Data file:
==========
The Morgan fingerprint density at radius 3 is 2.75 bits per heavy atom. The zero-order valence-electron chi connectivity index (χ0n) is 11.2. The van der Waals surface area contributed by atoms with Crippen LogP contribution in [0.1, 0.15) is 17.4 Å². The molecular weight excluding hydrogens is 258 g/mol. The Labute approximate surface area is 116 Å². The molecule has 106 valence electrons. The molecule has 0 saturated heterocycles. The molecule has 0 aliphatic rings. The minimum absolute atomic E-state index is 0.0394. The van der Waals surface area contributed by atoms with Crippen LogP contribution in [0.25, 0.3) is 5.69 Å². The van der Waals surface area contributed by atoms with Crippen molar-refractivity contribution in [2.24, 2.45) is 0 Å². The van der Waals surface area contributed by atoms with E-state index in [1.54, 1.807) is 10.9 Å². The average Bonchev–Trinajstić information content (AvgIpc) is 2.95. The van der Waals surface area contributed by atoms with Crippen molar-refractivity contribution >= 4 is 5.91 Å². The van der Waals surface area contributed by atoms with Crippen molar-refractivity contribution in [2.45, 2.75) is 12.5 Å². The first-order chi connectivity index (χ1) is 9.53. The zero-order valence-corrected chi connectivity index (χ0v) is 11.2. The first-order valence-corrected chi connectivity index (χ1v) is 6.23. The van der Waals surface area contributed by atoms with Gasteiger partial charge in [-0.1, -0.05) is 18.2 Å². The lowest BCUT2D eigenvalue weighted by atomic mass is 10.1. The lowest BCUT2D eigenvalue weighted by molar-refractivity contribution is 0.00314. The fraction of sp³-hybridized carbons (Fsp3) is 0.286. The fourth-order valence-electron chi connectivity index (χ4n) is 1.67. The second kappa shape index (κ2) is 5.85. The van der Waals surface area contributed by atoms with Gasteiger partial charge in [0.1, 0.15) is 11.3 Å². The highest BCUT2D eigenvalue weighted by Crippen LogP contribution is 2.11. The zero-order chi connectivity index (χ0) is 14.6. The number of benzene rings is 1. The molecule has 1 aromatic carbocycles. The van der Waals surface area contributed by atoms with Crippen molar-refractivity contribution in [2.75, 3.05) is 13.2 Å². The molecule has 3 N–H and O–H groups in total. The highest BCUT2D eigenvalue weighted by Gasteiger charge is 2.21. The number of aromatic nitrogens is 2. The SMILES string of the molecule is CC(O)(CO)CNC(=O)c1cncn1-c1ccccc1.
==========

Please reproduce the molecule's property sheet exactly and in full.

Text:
The Morgan fingerprint density at radius 3 is 2.75 bits per heavy atom. The zero-order valence-electron chi connectivity index (χ0n) is 11.2. The van der Waals surface area contributed by atoms with Crippen LogP contribution in [0.1, 0.15) is 17.4 Å². The molecular weight excluding hydrogens is 258 g/mol. The Labute approximate surface area is 116 Å². The molecule has 106 valence electrons. The molecule has 0 saturated heterocycles. The molecule has 0 aliphatic rings. The minimum absolute atomic E-state index is 0.0394. The van der Waals surface area contributed by atoms with Crippen LogP contribution in [0.25, 0.3) is 5.69 Å². The van der Waals surface area contributed by atoms with Crippen molar-refractivity contribution in [2.24, 2.45) is 0 Å². The van der Waals surface area contributed by atoms with E-state index in [1.54, 1.807) is 10.9 Å². The average Bonchev–Trinajstić information content (AvgIpc) is 2.95. The van der Waals surface area contributed by atoms with Crippen molar-refractivity contribution >= 4 is 5.91 Å². The van der Waals surface area contributed by atoms with Crippen molar-refractivity contribution in [2.45, 2.75) is 12.5 Å². The first-order chi connectivity index (χ1) is 9.53. The zero-order valence-corrected chi connectivity index (χ0v) is 11.2. The first-order valence-corrected chi connectivity index (χ1v) is 6.23. The van der Waals surface area contributed by atoms with Gasteiger partial charge in [-0.1, -0.05) is 18.2 Å². The lowest BCUT2D eigenvalue weighted by atomic mass is 10.1. The lowest BCUT2D eigenvalue weighted by molar-refractivity contribution is 0.00314. The fraction of sp³-hybridized carbons (Fsp3) is 0.286. The fourth-order valence-electron chi connectivity index (χ4n) is 1.67. The second kappa shape index (κ2) is 5.85. The van der Waals surface area contributed by atoms with Gasteiger partial charge in [0.1, 0.15) is 11.3 Å². The highest BCUT2D eigenvalue weighted by Crippen LogP contribution is 2.11. The zero-order chi connectivity index (χ0) is 14.6. The number of benzene rings is 1. The molecule has 1 aromatic carbocycles. The van der Waals surface area contributed by atoms with Crippen molar-refractivity contribution in [2.75, 3.05) is 13.2 Å². The molecule has 3 N–H and O–H groups in total. The highest BCUT2D eigenvalue weighted by Gasteiger charge is 2.21. The number of aromatic nitrogens is 2. The SMILES string of the molecule is CC(O)(CO)CNC(=O)c1cncn1-c1ccccc1.